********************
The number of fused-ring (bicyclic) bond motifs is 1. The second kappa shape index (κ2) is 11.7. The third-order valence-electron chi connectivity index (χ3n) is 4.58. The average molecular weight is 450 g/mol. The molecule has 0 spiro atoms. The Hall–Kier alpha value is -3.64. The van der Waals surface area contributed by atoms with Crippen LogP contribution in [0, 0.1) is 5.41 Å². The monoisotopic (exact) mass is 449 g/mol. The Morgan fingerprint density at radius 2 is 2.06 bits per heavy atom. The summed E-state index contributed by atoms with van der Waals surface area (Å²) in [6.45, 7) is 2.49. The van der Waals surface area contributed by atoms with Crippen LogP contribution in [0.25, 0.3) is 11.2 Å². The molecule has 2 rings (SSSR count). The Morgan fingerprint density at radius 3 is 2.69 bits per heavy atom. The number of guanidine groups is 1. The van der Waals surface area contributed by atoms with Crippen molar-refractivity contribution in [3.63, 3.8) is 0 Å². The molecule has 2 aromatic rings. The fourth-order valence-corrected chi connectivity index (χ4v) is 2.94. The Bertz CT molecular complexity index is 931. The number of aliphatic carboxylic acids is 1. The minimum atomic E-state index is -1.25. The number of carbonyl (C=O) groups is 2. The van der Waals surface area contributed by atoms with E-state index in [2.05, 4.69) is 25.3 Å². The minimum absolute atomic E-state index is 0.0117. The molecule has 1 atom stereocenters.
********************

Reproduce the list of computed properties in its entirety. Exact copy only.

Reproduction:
The number of fused-ring (bicyclic) bond motifs is 1. The second kappa shape index (κ2) is 11.7. The third-order valence-electron chi connectivity index (χ3n) is 4.58. The average molecular weight is 450 g/mol. The molecule has 0 spiro atoms. The Hall–Kier alpha value is -3.64. The van der Waals surface area contributed by atoms with Crippen LogP contribution in [0, 0.1) is 5.41 Å². The monoisotopic (exact) mass is 449 g/mol. The Morgan fingerprint density at radius 2 is 2.06 bits per heavy atom. The summed E-state index contributed by atoms with van der Waals surface area (Å²) in [6.45, 7) is 2.49. The van der Waals surface area contributed by atoms with Crippen LogP contribution in [0.25, 0.3) is 11.2 Å². The molecule has 2 rings (SSSR count). The Morgan fingerprint density at radius 3 is 2.69 bits per heavy atom. The number of guanidine groups is 1. The van der Waals surface area contributed by atoms with Crippen molar-refractivity contribution in [3.63, 3.8) is 0 Å². The molecule has 2 aromatic rings. The fourth-order valence-corrected chi connectivity index (χ4v) is 2.94. The Bertz CT molecular complexity index is 931. The number of aliphatic carboxylic acids is 1. The minimum atomic E-state index is -1.25. The number of carbonyl (C=O) groups is 2. The van der Waals surface area contributed by atoms with E-state index in [2.05, 4.69) is 25.3 Å². The minimum absolute atomic E-state index is 0.0117. The molecule has 1 atom stereocenters.